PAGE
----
Air intake and exhaust vents are used in ventilating steep-slope roof assemblies
to provide a means of allowing outside air to enter and exit attics and ventilation
Intake Vents: Air intake vents are used to allow outside air to enter into attics
and ventilation spaces. Intake vents should be located along a roof assembly's lowest
eave at or near soffits or eaves.
Intake vents are best used with exhaust vents that are located at or near a roof
assembly's peak. This configuration of ventilation air intake along low points and
exhaust at high points takes advantage of natural convection.
Some of the more commonly used products are:
Continuous soffit vents
Individual soffit vents
Drip edge or eave vents
A variety of pre-manufactured products are available for use as eave and soffit
vents. Some examples are shown here.
Figure: Examples of intake vents
Intake vents always should be installed to allow free movement of air into the ventilation
space and should not be blocked on the interior side by insulation or other material.
Baffles placed between rafters keep insulation from blocking air intake. Intake
vents must also be designed and installed to prevent precipitation, animals and
insects from entering the ventilation space. Drip edge vents should not be used
NRCA does not recommend the use of drip edge vents as intake vents in northern climates
where there is a likelihood of ice damming.
Exhaust Vents: Air exhaust vents are used to allow air in attics and ventilation
spaces to exit to the exterior. Exhaust vents should be placed at or near a roof
assembly's ridge or high point.
Exhaust vents are best used with intake vents that are located along a roof assembly's
lowest eave, at or near soffits or eaves. This configuration of balancing air intake
along low points and air exhaust at high points takes advantage of natural convection.
Some common types of exhaust vents are:
Ridge Vents: Ridge vents are installed along the length of a ridge. Ridge vents
are either shingle-over or nonshingle-over types.
Figure: Example of shingle-over ridge vent
Figure: Example of nonshingle-over ridge vent
Shingle-over ridge vents are covered with shingles to prevent precipitation from
entering a building. Because the shingles used over the vent match those used on
the roof, shingle-over ridge vents are typically less noticeable than other types
of exhaust vents.
Because the exposed exterior material of nonshingle-over ridge vents is different
from the adjacent roof covering material, nonshingle-over ridge vents may be more
Static Vents: Static exhaust vents are individual vents that are installed near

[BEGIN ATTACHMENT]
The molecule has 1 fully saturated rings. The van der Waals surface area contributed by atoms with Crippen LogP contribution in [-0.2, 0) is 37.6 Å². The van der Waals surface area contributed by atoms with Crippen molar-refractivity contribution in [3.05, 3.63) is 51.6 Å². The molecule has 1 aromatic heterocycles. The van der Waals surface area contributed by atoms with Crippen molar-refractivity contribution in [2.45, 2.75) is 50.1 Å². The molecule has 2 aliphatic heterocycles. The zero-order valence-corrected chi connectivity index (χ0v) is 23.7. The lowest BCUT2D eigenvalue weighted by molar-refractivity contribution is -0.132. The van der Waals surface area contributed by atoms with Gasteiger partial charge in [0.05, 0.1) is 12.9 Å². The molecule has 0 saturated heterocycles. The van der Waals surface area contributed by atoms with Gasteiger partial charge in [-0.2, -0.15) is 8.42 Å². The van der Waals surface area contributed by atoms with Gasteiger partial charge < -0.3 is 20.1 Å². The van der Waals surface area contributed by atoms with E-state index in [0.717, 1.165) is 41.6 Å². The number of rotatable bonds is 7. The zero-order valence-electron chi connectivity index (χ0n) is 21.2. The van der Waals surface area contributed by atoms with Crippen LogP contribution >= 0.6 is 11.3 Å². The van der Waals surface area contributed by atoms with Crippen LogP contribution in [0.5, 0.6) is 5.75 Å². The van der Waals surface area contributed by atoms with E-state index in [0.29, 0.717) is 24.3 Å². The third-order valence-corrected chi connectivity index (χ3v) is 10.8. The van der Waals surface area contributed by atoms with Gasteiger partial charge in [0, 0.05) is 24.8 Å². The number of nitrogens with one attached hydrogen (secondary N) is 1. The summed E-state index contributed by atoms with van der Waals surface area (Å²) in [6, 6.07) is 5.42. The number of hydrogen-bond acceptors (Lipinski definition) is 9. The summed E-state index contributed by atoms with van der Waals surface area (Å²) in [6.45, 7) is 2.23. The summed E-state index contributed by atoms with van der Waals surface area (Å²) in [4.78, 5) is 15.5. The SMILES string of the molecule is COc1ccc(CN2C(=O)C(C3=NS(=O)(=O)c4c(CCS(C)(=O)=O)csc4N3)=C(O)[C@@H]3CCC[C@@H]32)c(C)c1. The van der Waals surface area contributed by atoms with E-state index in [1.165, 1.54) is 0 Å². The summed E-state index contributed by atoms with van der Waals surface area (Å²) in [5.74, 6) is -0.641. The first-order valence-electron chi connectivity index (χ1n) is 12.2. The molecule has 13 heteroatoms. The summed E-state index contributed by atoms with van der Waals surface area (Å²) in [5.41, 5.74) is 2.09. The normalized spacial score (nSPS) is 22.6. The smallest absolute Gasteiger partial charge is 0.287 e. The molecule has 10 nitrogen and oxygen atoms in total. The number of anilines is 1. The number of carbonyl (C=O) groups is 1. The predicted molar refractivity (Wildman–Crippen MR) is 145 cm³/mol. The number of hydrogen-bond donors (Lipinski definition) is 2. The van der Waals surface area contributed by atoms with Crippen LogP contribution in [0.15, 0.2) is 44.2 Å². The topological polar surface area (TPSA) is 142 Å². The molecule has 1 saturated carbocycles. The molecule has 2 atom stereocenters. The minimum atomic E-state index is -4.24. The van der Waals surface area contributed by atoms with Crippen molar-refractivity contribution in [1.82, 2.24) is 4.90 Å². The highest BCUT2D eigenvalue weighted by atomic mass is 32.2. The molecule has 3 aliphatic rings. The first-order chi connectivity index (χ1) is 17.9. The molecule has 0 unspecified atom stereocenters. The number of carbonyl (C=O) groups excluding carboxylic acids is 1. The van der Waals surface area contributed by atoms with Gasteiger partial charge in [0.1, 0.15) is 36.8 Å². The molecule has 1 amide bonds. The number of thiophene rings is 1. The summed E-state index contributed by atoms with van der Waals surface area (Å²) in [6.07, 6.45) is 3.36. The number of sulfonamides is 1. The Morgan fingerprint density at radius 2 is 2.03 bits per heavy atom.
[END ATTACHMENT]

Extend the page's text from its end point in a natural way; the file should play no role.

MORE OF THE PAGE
the ridge of a roof.
Figure: Examples of individual static exhaust vents
Gable-end Vents: Gable-end vents are installed in the walls of a building at the
gable end's peak.
Gable-end vents are best used with intake vents at soffits or eaves. This allows
for air intake at the soffits or eaves and air exhaust at the gable-end vents.
Figure: Attic ventilation configuration with gable-end vents and intake vents at
soffits or eaves
When gable-end vents are used without additional intake vents located at a roof
assembly's low points, gable-end vents function as intake and exhaust vents, depending
on the wind direction. Additionally, their effectiveness depends on wind speed and
direction; they are more effective when wind is of a sufficient speed and coming
from a direction perpendicular to the roof assembly's gable ends. Gable-end vents
are of limited effectiveness when winds are light and/or coming from a direction
parallel to the roof assembly's gable ends.
Turbine Vents: Turbine vents rely on wind to rotate the vent's turbine fan blades,
which draw air from the ventilated space. This vent design draws air from the ventilated
space at a greater rate than a static vent when wind is present. The amount of air
movement developed is a function of wind speed, as well as turbine size and efficiency.
Figure: Example of a turbine vent
Powered Vents: Powered vents are essentially roof-mounted exhaust fans that are
used to exhaust air from a ventilated space. Powered vents can improve air movement
and should be mounted near the ridge. Powered vents are best used with intake vents
located at eaves or soffits
Powered vents may be controlled by thermostat and/or humidistat switches that cause
the vents to run only above a predetermined temperature or relative humidity. Powered
vents also should have a manual override.
Powered ventilation should not be used in combination with ridge vents or static
vents placed near a roof's ridge. In many instances, the air volume being exhausted
by the powered ventilation will result in air intake and, therefore, possible moisture
infiltration through ridge vents or static vents.